Film Review: Freak ShowAlthough it has its serious, even harrowing moments, this quirky, glitteringly gussied-up treatise on teen bullying keeps things likeably frothy and delivers nicely on both entertainment and emotional fronts.
The hallways of high school in the Deep South constitute something like the Stations of the Cross for young, flamboyantly cross-dressing Billy Bloom (Alex Lawther), who has been taken from his alcoholic Connecticut mother, Muv (Bette Midler), by his far more conventional and less fun dad (Larry Pine). In a sharp departure from the East Coast (“where,” in our hero’s words, “Chloë Sevigny is from”), the teenage yahoos at Billy’s new home as a senior hate anything unusual or even vaguely transgender. The daily bullying—amidst barrages of spitballs—is pretty ferocious.
Despite the shameful indifference of the faculty, this Bloom refuses to be some suicidal shrinking violet and repeatedly pays a terrible price as he seeks the self-destructive spotlight for himself, impersonating Zelda Fitzgerald as a convulsing, immolated flapper-victim for a book report and even running for homecoming queen against his loathed Queen Mean Girl rival (Abigail Breslin, brimming with Dixie spitefulness).
Trudie Styler, the gifted actress, producer, philanthropist and wife of rock god Sting, makes her feature directorial debut here, adapting her story from a memoir penned by former notorious New York City club kid James St. James. It’s a winsome and quite winning take on the now almost ubiquitous topic of teen bullying. I, for one, far prefer it to the overpraised, no doubt soon-to-be-a-major-motion-picture Broadway hit musical, Dear Evan Hansen. Instead of saturating itself in the excessively maudlin, like that show, Freak Show positively basks in the restorative qualities of outsider glamour, which many a queer kid (this writer included) embraces as an escape from all the teasing and torment. Given his handy way with a needle and thread, as well as Daddy’s deep pockets and Mommy’s status as an unapologetic fashionista, Billy is able to wow with more costume changes than a Cher concert, paying witty homage to mermaids, Goth brides, David Bowie, Boy George and Uma Thurman in Pulp Fiction. Dante Spinotti’s luminous cinematography and the terrific costumes by Colleen Atwood magically transform the gifted and chameleonic Lawter, who can look Hedy Lamarr-gorgeous one second and Black Lagoon Creature-grotesque the next. Also extremely efficacious is one of the best-curated music scores I’ve ever heard, with the 1977 French hit "Ça plane pour moi” by Plastic Bertrand getting an especially rousing workout.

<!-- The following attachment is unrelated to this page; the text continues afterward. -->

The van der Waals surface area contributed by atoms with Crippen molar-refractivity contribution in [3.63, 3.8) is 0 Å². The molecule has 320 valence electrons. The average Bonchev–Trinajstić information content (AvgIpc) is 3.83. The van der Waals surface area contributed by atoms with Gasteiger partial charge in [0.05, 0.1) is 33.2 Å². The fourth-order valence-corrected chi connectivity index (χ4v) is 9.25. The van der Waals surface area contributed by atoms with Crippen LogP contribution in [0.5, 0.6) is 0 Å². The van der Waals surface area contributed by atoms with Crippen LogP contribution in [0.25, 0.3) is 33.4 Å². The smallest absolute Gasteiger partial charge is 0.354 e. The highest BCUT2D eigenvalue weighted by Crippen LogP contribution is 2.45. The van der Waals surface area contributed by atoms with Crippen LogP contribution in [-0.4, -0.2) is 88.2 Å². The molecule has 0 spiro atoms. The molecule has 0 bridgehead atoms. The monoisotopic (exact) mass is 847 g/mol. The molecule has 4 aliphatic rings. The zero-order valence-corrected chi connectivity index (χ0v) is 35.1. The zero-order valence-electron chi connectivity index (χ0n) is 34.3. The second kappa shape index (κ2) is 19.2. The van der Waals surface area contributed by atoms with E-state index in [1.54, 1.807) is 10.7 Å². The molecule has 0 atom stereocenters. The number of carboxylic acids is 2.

That last song accompanies an exhilarating romp with Billy and Mark (Ian Nelson), the school’s football star who, a closeted artist himself, becomes one of Billy’s only two friends. Nelson is, if anything, even more winning than Lawther. He's a true star in the making, boasting perfect James Dean features and an irresistibly adorable personality that goes a long way to making credible this unlikely buddy pairing. Styler has cast her movie impeccably, with charming chatterbox AnnaSophia Robb as Billy’s other friend, the aptly named Blah Blah Blah (because Billy never quite catches her real one), and wonderful character actress Celia Weston, who as Billy’s housekeeper lends a whole lot of heart to the proceedings. Pine, one of New York’s finest stage actors, brings welcome and quite touching gravity. Midler, whose appearance is relatively brief, makes the very most of her scenes as a mom who seems like but is not exactly your perfect Auntie Mame for a troubled, fey youth.
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